The Parish of Beech is located in the north-eastern area of Hampshire approximately eleven miles south of Basingstoke, fifteen miles east of Winchester and two miles from the market town of Alton. Beech is close to, but outside, the northern boundary of the proposed South Downs National Park.
The village has a linear nature, sitting largely within a narrow valley that descends (by minor road) for almost two miles from Alton Abbey, which at 217 metres (712ft) is one of the highest points in Hampshire, to the Alton – Basingstoke trunk road at 106 metres (348ft).
The area in which Beech is situated is primarily rural. The parish totals 526 hectares (1262 acres) and is a broad mix of woodland, farmland and, in the village area, residential developments. In the past, the area has had an agriculturally based economy, although this influence has declined with modern farming practices.
The village is now primarily a residential area, serving surrounding business areas with little commercial activity within the village boundary. Beech is a growing village with, at present, some 600 villagers living in 205 houses. The establishment of the South Downs National Park is expected to have a major impact on Alton (which falls just outside the Park) and its surrounding villages in terms of increased housing development.
Although Beech’s origins can be traced back to the 12th century, modern Beech took shape in the 1890s when the local landowner began to sell off small parcels of land for housing – much of it in the colonial style of wood and corrugated iron construction. This process continued in the period between the First and Second World Wars. The parish church was built in 1902 and the existing village hall was established nearby in 1932. Since the 1960s the colonial-style housing has gradually been replaced by modern housing stock.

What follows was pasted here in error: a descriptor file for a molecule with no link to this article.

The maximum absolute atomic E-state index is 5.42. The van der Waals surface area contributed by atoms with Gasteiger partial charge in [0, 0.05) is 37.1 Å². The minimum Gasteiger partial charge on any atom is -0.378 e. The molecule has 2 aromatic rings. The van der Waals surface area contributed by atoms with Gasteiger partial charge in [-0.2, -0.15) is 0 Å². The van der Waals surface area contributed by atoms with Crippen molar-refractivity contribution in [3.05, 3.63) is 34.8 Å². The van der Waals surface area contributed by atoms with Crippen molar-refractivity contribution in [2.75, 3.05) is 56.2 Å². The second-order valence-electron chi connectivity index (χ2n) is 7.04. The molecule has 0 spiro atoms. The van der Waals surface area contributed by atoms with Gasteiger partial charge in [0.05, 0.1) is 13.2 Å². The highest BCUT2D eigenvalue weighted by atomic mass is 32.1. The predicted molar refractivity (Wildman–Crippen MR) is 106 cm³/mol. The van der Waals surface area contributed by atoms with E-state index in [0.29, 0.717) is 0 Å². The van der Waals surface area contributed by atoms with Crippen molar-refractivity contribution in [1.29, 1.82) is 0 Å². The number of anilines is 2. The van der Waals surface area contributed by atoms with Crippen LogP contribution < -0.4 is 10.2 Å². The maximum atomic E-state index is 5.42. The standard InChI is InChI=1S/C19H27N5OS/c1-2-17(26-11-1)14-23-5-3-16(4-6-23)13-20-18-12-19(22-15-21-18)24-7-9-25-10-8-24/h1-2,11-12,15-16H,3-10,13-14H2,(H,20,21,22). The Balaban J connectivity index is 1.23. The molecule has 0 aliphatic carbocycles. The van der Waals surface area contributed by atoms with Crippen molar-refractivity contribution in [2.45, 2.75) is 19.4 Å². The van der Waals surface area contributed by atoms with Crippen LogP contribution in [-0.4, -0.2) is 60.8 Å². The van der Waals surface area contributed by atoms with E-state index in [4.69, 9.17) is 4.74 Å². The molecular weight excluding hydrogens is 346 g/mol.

Situated at the top of Kings Hill, The Abbey is a Benedictine Monastery in the Church of England. The Community dates its foundation from the ordination of the Revd Charles Plomer Hopkins, who was appointed as River Port Chaplain of Rangoon in Burma in 1884.
In order to fulfil the need for a house in which the active work was not pursued, a plot of land, called Kingswood Copse, was purchased at Beech, outside Alton in 1895. The first monastic inhabitants of Kingswood Copse lived in tents and wattle huts, until a corrugated iron monastery could be built. The last of the wattle and iron buildings were not demolished until the beginning of the 1980s.
More information on Alton Abbey can be found by following the link to the Website www.altonabbey.org.uk.
The Friends of Alton Abbey was established in 1980 as a registered charity (No.284876) to raise funds to support the charitable work of the Abbey and, in particular, to contribute to the cost of projects which the Community is unable to finance but which are essential to their life of witness and service.
Membership of The Friends is open to anyone who supports the Object, namely to support the charitable work of Alton Abbey. The current minimum subscriptions are – Annual Member, £20.00 per annum; Life Member, a single payment of £200.